On Day 2, the formerly-incarcerated training coaches joined us and became the trainers for the professors. For many the get-to-know-you activities, icebreakers, discussion of our hobbies, friends, families, and even names may seem trivial, but incarcerated folks who are often denied this experience, it is crucial. We also talked about person-first language, and how when we call people “convicts” or “felons” – rather than, for example, “incarcerated person” or “inside student” – we are othering them, and defining them by a single action or conviction, thereby erasing all of the other identities, experiences, skills, and characteristics that make them human. As Norman Conti and co-authors point out in All the Wiser Dialogic Space, Destigmatization, and Teacher-Activist Recruitment, “Through structured encounters with [incarcerated and formerly incarcerated facilitators], trainees come to see, speak, and behave in ways that subvert conventional understandings of the stigma imposed on those in prison.” Having formerly or currently incarcerated coaches train the professors helps subvert these stigmas. Students and trainees often describe the experience as “magical”, “life-changing”, or “transformative”, and is ultimately a reflection of how rare and essential this type of pedagogy is. But the thing about “magic” is that no one except the magician is supposed to know how it works as demonstrated by the untouchable “sage on the stage,” or the phrase, “a magician never reveals his secrets.”  However, Inside-Out seeks the opposite, we seek to pull back the curtain, make any perceived slight of hand transparent, and share what we have learned. Inside-Out training is deeply transformative, life-changing, and essential, but it isn’t magic – it’s intentional!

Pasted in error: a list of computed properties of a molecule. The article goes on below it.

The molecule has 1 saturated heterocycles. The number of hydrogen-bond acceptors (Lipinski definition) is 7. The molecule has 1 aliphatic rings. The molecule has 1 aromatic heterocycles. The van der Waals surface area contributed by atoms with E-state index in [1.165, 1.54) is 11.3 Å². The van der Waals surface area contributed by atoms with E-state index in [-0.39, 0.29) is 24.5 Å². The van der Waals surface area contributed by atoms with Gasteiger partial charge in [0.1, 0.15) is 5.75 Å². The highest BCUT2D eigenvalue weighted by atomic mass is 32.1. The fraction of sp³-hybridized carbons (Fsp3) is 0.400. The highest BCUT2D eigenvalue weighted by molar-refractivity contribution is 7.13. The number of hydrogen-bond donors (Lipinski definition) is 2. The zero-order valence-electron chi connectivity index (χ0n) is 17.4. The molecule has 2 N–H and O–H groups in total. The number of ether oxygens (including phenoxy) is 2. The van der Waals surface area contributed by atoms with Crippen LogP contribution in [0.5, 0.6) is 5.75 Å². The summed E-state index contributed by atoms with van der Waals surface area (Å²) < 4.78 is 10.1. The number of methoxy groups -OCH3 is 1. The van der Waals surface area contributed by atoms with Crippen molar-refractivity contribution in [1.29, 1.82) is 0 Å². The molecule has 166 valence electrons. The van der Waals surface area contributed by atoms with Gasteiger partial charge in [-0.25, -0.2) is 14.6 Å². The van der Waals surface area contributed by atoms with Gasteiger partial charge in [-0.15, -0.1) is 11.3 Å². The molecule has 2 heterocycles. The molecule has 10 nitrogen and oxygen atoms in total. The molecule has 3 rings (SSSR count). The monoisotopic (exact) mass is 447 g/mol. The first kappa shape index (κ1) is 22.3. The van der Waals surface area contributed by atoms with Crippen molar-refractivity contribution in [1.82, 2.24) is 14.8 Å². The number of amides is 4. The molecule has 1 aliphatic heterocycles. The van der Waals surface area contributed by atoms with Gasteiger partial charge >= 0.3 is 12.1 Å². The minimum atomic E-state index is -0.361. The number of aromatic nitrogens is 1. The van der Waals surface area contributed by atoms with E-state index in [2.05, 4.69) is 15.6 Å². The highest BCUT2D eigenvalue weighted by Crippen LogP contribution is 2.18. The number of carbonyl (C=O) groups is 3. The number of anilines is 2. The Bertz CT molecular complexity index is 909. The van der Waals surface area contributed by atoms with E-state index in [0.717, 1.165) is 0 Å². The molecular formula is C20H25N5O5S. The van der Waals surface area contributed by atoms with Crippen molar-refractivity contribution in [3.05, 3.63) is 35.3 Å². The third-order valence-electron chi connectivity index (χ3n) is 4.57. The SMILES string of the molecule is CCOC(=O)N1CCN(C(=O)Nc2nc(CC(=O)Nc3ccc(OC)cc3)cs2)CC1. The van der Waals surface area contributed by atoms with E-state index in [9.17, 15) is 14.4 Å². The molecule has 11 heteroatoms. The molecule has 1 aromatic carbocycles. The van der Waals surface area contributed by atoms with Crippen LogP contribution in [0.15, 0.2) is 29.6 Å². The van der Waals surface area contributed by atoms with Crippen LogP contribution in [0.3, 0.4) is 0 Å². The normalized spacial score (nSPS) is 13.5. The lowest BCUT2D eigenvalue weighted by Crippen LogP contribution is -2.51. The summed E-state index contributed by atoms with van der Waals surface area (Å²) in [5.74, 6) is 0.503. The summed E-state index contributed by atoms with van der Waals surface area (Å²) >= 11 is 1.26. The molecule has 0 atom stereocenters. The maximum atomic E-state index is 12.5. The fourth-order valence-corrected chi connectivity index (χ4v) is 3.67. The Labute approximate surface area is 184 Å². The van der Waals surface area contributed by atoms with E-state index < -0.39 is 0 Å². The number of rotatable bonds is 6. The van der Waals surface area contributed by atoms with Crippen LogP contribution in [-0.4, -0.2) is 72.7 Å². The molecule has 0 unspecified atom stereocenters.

Conti, N., Morrison, L., & Pantaleo, K. (2013). All the Wiser: Dialogic Space, Destigmatization,
and Teacher-Activist Recruitment. The Prison Journal, 93(2), 163–188.

Morrison, Charles. (2014). From ‘Sage on the Stage’ to ‘Guide on the Side’: A Good Start. International Journal for the Scholarship of Teaching and Learning. 8. 10.20429/ijsotl.2014.080104.

Perez, G., & Leon, C. S. (2020). Bonds Beyond Bars: Impact of an Inside-Out Prison Exchange Program. Journal of Correctional Education (1974-), 71(3), 33–53.

Pompa, L. P. (Director). (n.d.). The Inside-Out Prison Exchange Program. Retrieved June 22, 2023, from

The Fortune Society. (n.d.).